COBLATION TONSILLECTOMY, IS IT SUPERIOR TO COLD STEEL METHOD?
Basrah Journal of Surgery,
2021, Volume 27, Issue 1, Pages 41-44
AbstractAbstractCoblation tonsillectomy is a new technique that was started in 1975, it involves passing a radiofrequency bipolar electrical current through a medium of normal saline, resulting in a plasma field of highly ionized particles which in turn break down intercellular bonds and thus melt tissue at around 40º to 70ºC (in comparison with electrocautery which cuts tissues at 400ºC)The aim of this study is to evaluate the benefit of coblation tonsillectomy over conventional (cold steel) tonsillectomy, comparing tonsillectomy duration, blood loss during the surgery, and the postoperative pain. This prospective randomised single-blinded clinical trial was done on 90 patients. Patients were divided into 2 equal groups; Group A: Underwent coblation tonsillectomy, and Group B who underwent cold steel tonsillectomy. The study was performed in Al-Musawy Private Hospital, Basrah Teaching Hospital, and Al-shifaa hospital, Basrah, Iraq. All surgeries were done by the three authors in the period between February 2018 to August 2020. The intraoperative bleeding, duration of surgery, and postoperative pain were evaluated and compared for both groups. The age range of the studied patients was 4–32 years, 52 were males and 38 were females. The average duration of tonsillectomy procedure was 31.8 minutes in coblation tonsillectomy (Group A), while the average duration in the cold steel tonsillectomy (Group B) was 25.8 minutes. The average operative blood loss in cold steel tonsillectomy was 31.5 ml while that incoblation was 3.2 ml. Average postoperative pain in coblation group was (20.7± 6.15), while in cold steel group was (27.5±7.27).In conclusion, coblation tonsillectomy is effective and beneficial in decreasing the volume of intraoperative blood loss but not for postoperative pain in comparison with conventional method, in addition that it take more time to be completed.Key words: coblation, cold steel, tonsillectomy.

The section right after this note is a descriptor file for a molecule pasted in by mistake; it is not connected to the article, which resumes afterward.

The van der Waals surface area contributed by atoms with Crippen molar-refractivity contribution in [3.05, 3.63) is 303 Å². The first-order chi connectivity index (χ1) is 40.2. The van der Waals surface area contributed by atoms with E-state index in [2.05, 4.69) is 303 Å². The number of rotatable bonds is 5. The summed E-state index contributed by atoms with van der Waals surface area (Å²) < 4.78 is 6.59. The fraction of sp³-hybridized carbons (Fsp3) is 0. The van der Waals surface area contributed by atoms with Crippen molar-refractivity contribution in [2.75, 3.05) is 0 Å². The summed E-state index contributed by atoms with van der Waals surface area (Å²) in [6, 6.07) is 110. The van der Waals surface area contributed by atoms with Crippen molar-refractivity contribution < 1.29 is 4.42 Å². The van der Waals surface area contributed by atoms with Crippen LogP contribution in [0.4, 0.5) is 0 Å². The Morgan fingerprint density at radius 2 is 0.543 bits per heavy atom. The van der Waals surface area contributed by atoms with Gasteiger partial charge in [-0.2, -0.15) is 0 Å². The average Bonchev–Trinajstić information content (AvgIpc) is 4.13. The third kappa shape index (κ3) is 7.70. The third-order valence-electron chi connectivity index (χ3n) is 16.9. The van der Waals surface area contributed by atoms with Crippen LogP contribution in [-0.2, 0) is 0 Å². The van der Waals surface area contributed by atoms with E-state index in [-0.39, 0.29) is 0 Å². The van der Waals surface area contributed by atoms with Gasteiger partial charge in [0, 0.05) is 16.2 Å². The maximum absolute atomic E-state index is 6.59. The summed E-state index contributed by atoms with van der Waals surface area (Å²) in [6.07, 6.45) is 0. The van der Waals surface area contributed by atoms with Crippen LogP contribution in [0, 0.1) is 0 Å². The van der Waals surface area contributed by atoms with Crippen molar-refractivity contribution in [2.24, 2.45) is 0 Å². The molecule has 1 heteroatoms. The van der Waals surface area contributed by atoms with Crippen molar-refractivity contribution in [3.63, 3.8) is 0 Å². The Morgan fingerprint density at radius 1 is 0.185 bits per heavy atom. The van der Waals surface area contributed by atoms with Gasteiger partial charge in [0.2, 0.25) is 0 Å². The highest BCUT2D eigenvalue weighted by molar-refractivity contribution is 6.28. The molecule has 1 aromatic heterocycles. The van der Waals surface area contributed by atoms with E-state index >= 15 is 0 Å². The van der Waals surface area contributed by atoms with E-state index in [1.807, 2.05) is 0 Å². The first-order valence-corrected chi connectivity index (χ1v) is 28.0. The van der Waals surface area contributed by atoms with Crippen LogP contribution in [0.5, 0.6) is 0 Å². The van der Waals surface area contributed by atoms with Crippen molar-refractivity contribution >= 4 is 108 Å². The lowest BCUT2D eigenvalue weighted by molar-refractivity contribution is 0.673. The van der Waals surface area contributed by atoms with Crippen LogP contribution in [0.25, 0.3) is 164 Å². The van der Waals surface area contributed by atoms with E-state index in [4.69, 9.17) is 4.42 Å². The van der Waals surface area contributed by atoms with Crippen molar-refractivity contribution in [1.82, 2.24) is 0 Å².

Introduction: elsus was the first person to recognize tonsillar disease and its relationship to infection performing the first tonsillectomy in 40 A.D1 . The tide turned in the 1980s, when Paradise et al demonstrated that surgery significantly improved patient outcome compared with medical therapy2 . Chronic tonsillitis is one of the most common and frequent illness within otolaryngology. Tonsillectomy is also one of the most frequently performed surgical procedure3 . Improvements in the procedure of tonsillectomy which are many should have the advantage of decreasing the operating time, reduction in the intraoperative and postoperative blood loss, and reduction in postoperative morbidity namely pain. Coblation is a new technique that was started in 1975. It involves passing a radiofrequency bipolar electrical current through a medium of normal saline resulting in a plasma field of highly CCoblation tonsillectomy, is it superior to cold steel method? Haider S Hashim, Ahmed M Al-Abbasi & Sabah Al-Urabi Bas J Surg,June, 27, 2021 42 ionized particles, which in turn break down intercellular bonds and thus melt tissue at around 40º to 70ºC (in comparison with electrocautery which cuts tissues at 400º C)4 . This study was carried out to evaluate the benefit of coblation tonsillectomy over conventional (cold steel) tonsillectomy, comparing tonsillectomy duration, blood loss during surgery, and the postoperative pain. Patients and methods This is prospective, randomized, singleblinded clinical trial included 90 patients. Forty five randomly selected patients underwent coblation tonsillectomy (Group A), the later 45 patients underwent cold steel tonsillectomy (Group B). The study was carried out in Al-Musawy Private Hospital, Basrah Teaching Hospital and Al-Shifaa Hospital, Basra, Iraq in the period between February 2018 to August 2020. The risk was mentioned to all the patients. Some of them refused to take part in the study, but all those who were included accepted the possibility of risk and gave their permission. All of the included patients have recurrent acute tonsillitis above 3 years of age. All patients with unilateral or asymmetrically enlarged tonsils, those who need adenoidectomy, or additional procedure like myringotomy, and those with bleeding tendency, were excluded. All adult patients have paracetamol tab. 500mg thrice daily and 20mg/kg for children for 7 days. Figure 1: Coblation machine and probe. Tonsillectomy operation duration was calculated as the time interval between the first application of coblator probe (Figure 1) or first incision, to the time when all bleeding and oozing was secured completely. The operative blood loss was calculated by weighing the blood impregnated gauze packs against an equal number of unused packs as well by measuring the volume of blood for each group separately. The volume of blood in the packs was calculated by dividing the weight of blood on the pack by the specific gravity of blood (1.055) 5 . Patient's follow-up was performed at operative day (after recovery), 1st, 3rd, 7th postoperative days in regard to pain. Pain assessment was done using the numeric pain rating scale for adult and Wong baker faces scale for children (age 3 years and older), both scores from 0-10 (record from day 0,3,7,14), until returned to normal diet and activity. The “Wong baker faces” pain scale is a visual analogue scale that uses faces rather a line to identify the level of pain or discomfort that the child is experiencing. The children were asked by themselves or by the assistance of parents to point the “face” that best expresses the way that they feel. The results of the study were statistically analyzed by using paired t-test for significance
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